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My LED plant growth light has been an effort in my new found hobby; gardening.
I have been extremely intrigued by the whole urban gardening movement, and my
dream is to help bring it indoors. So here is the part of my efforts that involves LED's.


Step 1: Tools & Materials

(A) Soldering Iron
(B) Cutting pliers
(C) Breadboard

(1) LED's, lots of them. (Ive been using these: white, blue, and red ones.)
(2) Resistors ( I have changed resistance as needed.)
(3) Solder
(4) Wire
(5) Circuitboards (Size depends on how many LED's you want use.)
(6) Power supply components
(7) Spray on Insulation (Optional)

Add some patience and imagination, and you'll be one your way to create something
 awesome with your own two hands.

P.S. Don't forget a hammer and some elbow grease to get you out of the tough spots.

Step 2: Breadbording

It probably does not need to be said, but always remember that your body can be
very conductive with the right accidental conditions. Always respect any electrical
safety guidelines that you've learned. If you don't know any, goandlearnsome.

I always like to check my LED and resistor combinations with my breadboard.
It ensures that not only the LED's and power supply are in working order, it will
also allow to tweak with your resistances before you commit to soldering. My first
LED light uses a total 34 LED's. I chose to use 12 white LED's, broken up into 4
strings of 3 LED's. Each string has a 220 ohm resistor soldered to the anodes
of the LED string. Same goes for the remaining 3 blue, and 3 red LED strings.
However since i used 11 blue and 11 red LED's. Their strings had to be two 4
LED, and one of 3 LED, strings for each color.

Once you've verified your components, you'll be ready to move on to permanently setting
those components on a circuit board of you choice.



Step 3: Chosing Various Paths, and Soldering Them.


Now that you've got working components its time to decide how to lay out your
components within the confines of your chosen circuit board. I should also mention
that being able to etch your own PCB design probably saves a lot time and second
guessing. I however lack that skill still, so I decided to use the leads from my LED's
and various other components to make the solder connections.

I setup my power supply first, making sure to keep the components close together
and well aligned to limit any wires crossing that should not cross. But also leaving
enough space for the resistors to fit as well. Make sure that the components are
connected in the right order like when you verified on your breadboard. Once you made
your layout decision, you're ready to solder the power supply into place.

Now your ready to lay out your LED's according to the strings we verified in our
breadboard. Figure out the most efficient way for all the LED's to fit in the circuit board
string by string. Once you've visualized where the leads are going to fit your ready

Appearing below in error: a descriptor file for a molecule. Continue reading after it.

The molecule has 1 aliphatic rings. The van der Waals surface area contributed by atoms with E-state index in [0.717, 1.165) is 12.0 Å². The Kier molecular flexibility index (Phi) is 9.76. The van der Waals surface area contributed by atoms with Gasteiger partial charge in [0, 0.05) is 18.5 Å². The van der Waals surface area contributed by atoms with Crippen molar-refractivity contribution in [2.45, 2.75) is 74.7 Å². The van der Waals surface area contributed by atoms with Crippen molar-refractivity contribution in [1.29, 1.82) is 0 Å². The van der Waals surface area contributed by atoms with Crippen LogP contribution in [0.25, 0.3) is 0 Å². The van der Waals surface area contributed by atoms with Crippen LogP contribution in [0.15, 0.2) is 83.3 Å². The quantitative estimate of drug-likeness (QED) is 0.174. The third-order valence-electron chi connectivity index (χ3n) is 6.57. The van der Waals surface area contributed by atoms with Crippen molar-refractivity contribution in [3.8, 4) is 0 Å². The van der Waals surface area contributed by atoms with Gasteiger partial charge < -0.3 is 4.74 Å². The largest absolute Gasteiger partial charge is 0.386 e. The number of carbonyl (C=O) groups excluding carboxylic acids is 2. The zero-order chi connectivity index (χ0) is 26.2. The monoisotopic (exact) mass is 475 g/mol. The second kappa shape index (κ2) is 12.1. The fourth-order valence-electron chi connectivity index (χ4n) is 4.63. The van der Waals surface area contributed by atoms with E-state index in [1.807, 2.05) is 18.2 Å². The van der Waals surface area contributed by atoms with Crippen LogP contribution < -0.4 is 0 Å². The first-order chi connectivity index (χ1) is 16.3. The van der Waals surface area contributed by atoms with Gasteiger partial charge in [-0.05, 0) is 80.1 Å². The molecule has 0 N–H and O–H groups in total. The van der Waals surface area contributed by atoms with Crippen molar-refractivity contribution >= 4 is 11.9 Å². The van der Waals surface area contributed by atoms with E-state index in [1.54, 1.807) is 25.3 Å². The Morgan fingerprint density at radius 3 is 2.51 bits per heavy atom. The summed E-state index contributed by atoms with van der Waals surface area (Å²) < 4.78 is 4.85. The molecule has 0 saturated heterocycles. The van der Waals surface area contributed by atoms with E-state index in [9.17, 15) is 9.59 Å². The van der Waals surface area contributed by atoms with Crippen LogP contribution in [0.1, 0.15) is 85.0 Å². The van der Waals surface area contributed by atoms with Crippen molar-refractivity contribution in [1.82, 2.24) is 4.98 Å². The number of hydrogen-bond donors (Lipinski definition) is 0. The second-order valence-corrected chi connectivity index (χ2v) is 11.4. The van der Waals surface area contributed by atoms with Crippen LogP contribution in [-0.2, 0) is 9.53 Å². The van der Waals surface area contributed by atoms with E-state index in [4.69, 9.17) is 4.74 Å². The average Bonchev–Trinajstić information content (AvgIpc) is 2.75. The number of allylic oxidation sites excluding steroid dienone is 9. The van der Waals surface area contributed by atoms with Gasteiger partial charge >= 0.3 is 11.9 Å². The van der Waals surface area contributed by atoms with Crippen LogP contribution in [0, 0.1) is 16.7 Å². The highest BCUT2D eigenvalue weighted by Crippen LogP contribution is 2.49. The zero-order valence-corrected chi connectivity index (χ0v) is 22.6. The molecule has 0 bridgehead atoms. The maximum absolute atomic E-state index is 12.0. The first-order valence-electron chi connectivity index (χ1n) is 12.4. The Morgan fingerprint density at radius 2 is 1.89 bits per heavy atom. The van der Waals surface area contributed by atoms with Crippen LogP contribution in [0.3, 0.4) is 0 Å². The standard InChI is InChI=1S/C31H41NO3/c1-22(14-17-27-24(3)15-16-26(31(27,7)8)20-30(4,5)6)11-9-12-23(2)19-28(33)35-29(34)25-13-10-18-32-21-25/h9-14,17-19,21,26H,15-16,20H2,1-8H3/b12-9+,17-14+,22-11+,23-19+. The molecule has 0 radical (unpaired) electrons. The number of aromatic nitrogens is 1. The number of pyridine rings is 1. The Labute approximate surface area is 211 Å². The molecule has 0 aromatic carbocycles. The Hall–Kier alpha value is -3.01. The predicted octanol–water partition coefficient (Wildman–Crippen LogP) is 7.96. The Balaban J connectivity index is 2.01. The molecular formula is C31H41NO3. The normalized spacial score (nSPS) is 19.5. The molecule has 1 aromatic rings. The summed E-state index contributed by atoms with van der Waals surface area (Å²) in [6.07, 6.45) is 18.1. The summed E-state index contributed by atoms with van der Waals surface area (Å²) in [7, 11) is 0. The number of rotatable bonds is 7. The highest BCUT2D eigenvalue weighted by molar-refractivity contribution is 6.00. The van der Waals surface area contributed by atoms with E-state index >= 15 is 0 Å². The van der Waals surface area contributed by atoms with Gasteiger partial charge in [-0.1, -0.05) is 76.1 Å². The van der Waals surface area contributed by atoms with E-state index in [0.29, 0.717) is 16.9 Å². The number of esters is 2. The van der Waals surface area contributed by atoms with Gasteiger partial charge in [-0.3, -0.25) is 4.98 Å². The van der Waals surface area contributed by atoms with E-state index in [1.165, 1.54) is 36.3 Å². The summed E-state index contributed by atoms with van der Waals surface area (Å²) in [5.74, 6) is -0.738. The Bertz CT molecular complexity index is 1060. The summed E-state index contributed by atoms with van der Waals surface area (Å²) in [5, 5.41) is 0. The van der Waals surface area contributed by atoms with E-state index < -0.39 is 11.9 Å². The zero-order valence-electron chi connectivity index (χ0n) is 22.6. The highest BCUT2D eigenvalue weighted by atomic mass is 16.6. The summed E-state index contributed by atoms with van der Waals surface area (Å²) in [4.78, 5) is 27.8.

to cut the excess leads and solder the components as you see fit. Remember to solder
the anodes to the resistors and the cathodes to your negative  coming from your power
supply. This is the step that requires much patience and imagination.
Once you've got your first string soldered, run power to it and make sure it lights.
This step is probably unnecessary, but it sure saved me a lot of second guessing.
I powered every string after I soldered it, this is how I noticed that I had flipped an
LED so it was not getting power on more than a few occasions.

Keep soldering until you run out of the strings of LED's that you prepared previously.
Once you finish those you pretty much have your finished product.

Don't be afraid to play around with your lay outs prior to soldering them. As you can see
on my both my later light versions I took some very different paths. Use both sides of
the circuit board; that doubles your working area and makes your lead runs much cleaner
and less likely to cross and short circuit your design.

Step 4: Finishing and Enjoying Your New Light.

Well now that you are finished with soldering and you've verified that you haven't crossed
any wires its time to doll up your new light. I decided to use a spray on insulator to add
protection to my bear leads. This will also block light from escaping upwards and therefore
your plants get more photons to feed on. Ive also looked into adding Mylar around my clay
pots to have more photons bouncing around the plant. But be careful to not make the Mylar
tube too tall for you risk reducing the plants air supply.

Or you can even start using your light as is. I guarantee that the results will impress you
and your plants much more than you might expect. I have been growing Jalapeño plants
for a bit over a month and a half in some potting soil with some very impressive results.

Step 5: Update!


Here's a few more pics of the progress Ive had. As you can see, Ive cleaned up alot of the clutter and moved the lights up the ceiling. Everything is much easier to clean and more accessible.